Reid’s Heritage Homes is building one of Canada’s first all geo communities in the Inverlyn Lake Estates project in Kindardine, Ontario. “Customer surveys … clearly indicated that Canadians are … ready to take the steps toward energy efficiency an more sustainable communities”, says Ron Salisbury, Manager, Home Performance. Geo is, says Salisbury, the “future of homebuilding”.  Reid’s Heritage is an early adopter, and is following the Great Gresky’s motto of ‘skating to where puck is going to be’.

“Geo-exchange makes existing heating and cooling technologies look like an 8 track player”, says Paul Mertes, CEO of Clean Energy Developments. It seems if people know about it, they prefer it. The challenge is to bring about a rapid, wholesale conversion to the iPod. Waiting for early adopters to spread the word is not good enough.

What we need is a high profile government-backed educational campaign so consumers know better and start demanding geo. Even better, just ban the old 8-track and legislate the iPod. Changing building codes is tortuous, but can be done with political will. Combine education and legislation with direct subsidies for developers, and ready access to the remaining capital through some sort of Green Mortgage program, and we’re getting somewhere.

All levels of governments are on board, to some extent, and so are the utilities, but we have yet to see signs of a coordinated national strategy. “Government and the utilities are dipping their toes in the water, but haven’t cannon-balled in to support the industry just yet”, says Kearns. “It’s slim pickin’s on the retrofit and commercial side of things.”

Retrofits are the big game here. If we’re serious about absolute reductions in carbon – not just slowing the increase – we need to address existing stock. There are no subsidies for the retrofit commercial project Planet Traveler, so our economic case must be made on its own. The only reason it’s happening is because I happen to be a techno-geek who knows what’s coming after the 8-track. Without my insistence, it would have been natural gas and air-conditioners – business as usual.

There are some promising moves.

Planet Traveler and the City of Toronto have formed a unique partnership. The City will let us use the laneway alongside the building to bury the underground pipes. In response to this request, City Council recommended a task force be set up to enable the use of City laneways throughout the city as conduits for geo pipes. Toronto’s move opens up retrofits in even the densest of downtown urban cores.

Utilities are starting to get on board.  Geo benefits them because, paradoxically, it both increases and reduces their sales at the same time. Geo displaces competing natural gas, but lowers peak demand in summer months. More baseline supply and less variance are great for the grid.

Some jurisdictions push conservation programs to offset demand and buttress their environmental credentials. Hydro One has a pilot program whereby they offer zero interest loans for geo in existing homes. “Conservation and Demand Management is a viable alternative to new supply options”, says Giuliana Rossini, Director, Strategy and Conservation at Hydro One. “ This pilot program … is primarily an environmental benefit.” About 70 applications are in, and “customer willingness seems to be there.”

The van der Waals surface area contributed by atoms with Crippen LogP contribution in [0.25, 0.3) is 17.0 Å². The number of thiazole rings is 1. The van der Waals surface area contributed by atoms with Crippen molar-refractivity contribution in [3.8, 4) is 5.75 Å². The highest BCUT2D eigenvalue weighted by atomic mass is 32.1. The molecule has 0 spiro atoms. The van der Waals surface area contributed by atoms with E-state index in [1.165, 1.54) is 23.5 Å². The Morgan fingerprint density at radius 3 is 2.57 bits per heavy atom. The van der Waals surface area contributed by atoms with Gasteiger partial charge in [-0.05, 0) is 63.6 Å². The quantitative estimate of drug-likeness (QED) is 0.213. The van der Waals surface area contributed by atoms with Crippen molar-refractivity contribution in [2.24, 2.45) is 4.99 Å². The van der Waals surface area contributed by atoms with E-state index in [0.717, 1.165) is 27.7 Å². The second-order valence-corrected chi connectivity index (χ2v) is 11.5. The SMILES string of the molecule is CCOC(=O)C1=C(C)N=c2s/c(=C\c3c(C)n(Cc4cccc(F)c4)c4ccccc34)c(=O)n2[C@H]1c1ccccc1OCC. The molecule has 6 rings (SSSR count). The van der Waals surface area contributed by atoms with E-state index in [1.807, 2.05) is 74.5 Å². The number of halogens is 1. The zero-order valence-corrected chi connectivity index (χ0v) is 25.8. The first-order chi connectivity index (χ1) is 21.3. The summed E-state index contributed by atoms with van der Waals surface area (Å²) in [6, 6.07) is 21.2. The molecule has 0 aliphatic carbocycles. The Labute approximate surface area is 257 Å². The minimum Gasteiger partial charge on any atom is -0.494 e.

Utilities might be motivated to reduce some peak demand, and show some environmental concern – but is a utility really motivated to reduce total load? Load reduction programs need to be legislated or be given a clear profit-driven incentive. Companies do not forego profit for the environment.

These efforts need to be coordinated and accelerated. We need a national program spear-headed by the federal and provincial governments, involving all the stakeholders, to supplement the free market rate of adoption with a strong, cohesive push. 

Government should take the following actions: target the retrofit market with direct incentives; increase awareness and provide education to both consumers and developers; promote bold new building code initiatives; guarantee the provision of low-cost capital through the commercial banks; motivate the utilities to accelerate their own incentive programs. 

Under business as usual geo, like other renewable technologies, will slowly percolate through our energy infrastructure. Small, incremental changes will add up over the long term.

Incremental change over the long-term is not good enough. We need sharp declines in carbon emissions and we need them now.   We’re in a war on carbon. Geo is one of our most effective resources in that war.  It’s time to consciously and deliberately deploy that resource

[1] The promise of geo is to reduce energy use in buildings by up to 75% and carbon emissions by up to 98% (depending on the source of the electrons). Heating and cooling buildings is responsible for 20% of our total energy use, so geo can deliver a15% reduction in total carbon output.

[2] Geo-exchange energy is produced for 25% of the cost of wind, and less than 2% of the cost of solar PV.

[3] SDTC, Business Case, Commercial Buildings — Eco-Efficiency,Version 1 • November 2007